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Images in Neurology
March 2002

An Ancient Eye

Arch Neurol. 2002;59(3):480-481. doi:10.1001/archneur.59.3.480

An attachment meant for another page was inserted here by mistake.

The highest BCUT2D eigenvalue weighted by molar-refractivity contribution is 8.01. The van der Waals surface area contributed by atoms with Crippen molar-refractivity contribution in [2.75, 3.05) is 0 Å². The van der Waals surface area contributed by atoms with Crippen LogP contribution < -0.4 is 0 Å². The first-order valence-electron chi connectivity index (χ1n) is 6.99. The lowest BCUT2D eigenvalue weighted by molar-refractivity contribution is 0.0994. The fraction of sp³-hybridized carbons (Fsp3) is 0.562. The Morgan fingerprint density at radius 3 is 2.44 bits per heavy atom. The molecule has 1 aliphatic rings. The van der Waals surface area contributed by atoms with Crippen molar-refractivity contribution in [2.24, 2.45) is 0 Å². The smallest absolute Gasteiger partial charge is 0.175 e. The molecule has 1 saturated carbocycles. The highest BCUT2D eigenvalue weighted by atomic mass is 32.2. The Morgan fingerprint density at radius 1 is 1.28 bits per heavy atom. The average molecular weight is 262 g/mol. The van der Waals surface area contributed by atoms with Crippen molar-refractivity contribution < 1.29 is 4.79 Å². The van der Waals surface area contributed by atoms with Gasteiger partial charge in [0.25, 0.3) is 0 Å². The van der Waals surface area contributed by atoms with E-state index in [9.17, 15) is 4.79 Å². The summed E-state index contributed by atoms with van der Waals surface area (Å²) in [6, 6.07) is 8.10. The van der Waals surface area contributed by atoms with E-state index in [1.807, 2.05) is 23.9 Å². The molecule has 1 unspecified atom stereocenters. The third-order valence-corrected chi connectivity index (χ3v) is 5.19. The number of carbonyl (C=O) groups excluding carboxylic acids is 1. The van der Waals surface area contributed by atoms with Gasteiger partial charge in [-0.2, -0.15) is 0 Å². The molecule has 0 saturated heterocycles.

OCULOSYMPATHETIC paralysis, also known as Horner syndrome, develops when a lesion in the brain, spinal cord, or peripheral nerve fibers interrupts the sympathetic innervation to the eye. The result is a droopy upper eyelid, an elevation of the lower lid, a slightly sunken eye, a smaller pupil, loss of sweating on the affected side, and an acutely red eye. This condition has also been observed in Russian cosmonauts during space flight, where it results from dysfunction of the sympathetic innervation.1

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